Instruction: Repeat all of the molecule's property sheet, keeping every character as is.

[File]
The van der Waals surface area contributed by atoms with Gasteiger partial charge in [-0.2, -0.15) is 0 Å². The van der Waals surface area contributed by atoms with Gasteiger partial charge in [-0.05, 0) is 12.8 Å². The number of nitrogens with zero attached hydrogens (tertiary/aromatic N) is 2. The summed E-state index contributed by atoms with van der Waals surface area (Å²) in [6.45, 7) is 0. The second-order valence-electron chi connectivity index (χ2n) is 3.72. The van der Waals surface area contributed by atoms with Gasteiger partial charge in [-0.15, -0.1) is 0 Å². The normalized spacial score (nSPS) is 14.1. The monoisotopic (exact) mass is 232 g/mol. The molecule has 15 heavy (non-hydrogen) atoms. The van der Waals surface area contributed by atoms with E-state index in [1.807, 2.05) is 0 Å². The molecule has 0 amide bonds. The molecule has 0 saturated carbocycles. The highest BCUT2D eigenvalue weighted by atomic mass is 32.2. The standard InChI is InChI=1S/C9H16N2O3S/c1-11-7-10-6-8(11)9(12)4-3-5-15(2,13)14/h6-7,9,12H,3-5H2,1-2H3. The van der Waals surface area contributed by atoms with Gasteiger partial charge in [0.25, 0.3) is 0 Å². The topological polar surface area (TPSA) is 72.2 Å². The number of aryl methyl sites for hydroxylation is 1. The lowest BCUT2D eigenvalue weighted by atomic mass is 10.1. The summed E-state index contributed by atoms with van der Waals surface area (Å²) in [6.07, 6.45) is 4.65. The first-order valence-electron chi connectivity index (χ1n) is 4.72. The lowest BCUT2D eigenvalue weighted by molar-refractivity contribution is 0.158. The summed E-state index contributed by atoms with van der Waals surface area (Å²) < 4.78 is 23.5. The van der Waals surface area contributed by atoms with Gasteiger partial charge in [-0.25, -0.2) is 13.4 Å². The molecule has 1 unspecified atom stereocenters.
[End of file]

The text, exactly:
The van der Waals surface area contributed by atoms with Gasteiger partial charge in [-0.2, -0.15) is 0 Å². The van der Waals surface area contributed by atoms with Gasteiger partial charge in [-0.05, 0) is 12.8 Å². The number of nitrogens with zero attached hydrogens (tertiary/aromatic N) is 2. The summed E-state index contributed by atoms with van der Waals surface area (Å²) in [6.45, 7) is 0. The second-order valence-electron chi connectivity index (χ2n) is 3.72. The van der Waals surface area contributed by atoms with Gasteiger partial charge in [-0.15, -0.1) is 0 Å². The normalized spacial score (nSPS) is 14.1. The monoisotopic (exact) mass is 232 g/mol. The molecule has 15 heavy (non-hydrogen) atoms. The van der Waals surface area contributed by atoms with E-state index in [1.807, 2.05) is 0 Å². The molecule has 0 amide bonds. The molecule has 0 saturated carbocycles. The highest BCUT2D eigenvalue weighted by atomic mass is 32.2. The standard InChI is InChI=1S/C9H16N2O3S/c1-11-7-10-6-8(11)9(12)4-3-5-15(2,13)14/h6-7,9,12H,3-5H2,1-2H3. The van der Waals surface area contributed by atoms with Gasteiger partial charge in [0.25, 0.3) is 0 Å². The topological polar surface area (TPSA) is 72.2 Å². The number of aryl methyl sites for hydroxylation is 1. The lowest BCUT2D eigenvalue weighted by atomic mass is 10.1. The summed E-state index contributed by atoms with van der Waals surface area (Å²) in [6.07, 6.45) is 4.65. The first-order valence-electron chi connectivity index (χ1n) is 4.72. The lowest BCUT2D eigenvalue weighted by molar-refractivity contribution is 0.158. The summed E-state index contributed by atoms with van der Waals surface area (Å²) < 4.78 is 23.5. The van der Waals surface area contributed by atoms with Gasteiger partial charge in [-0.25, -0.2) is 13.4 Å². The molecule has 1 unspecified atom stereocenters.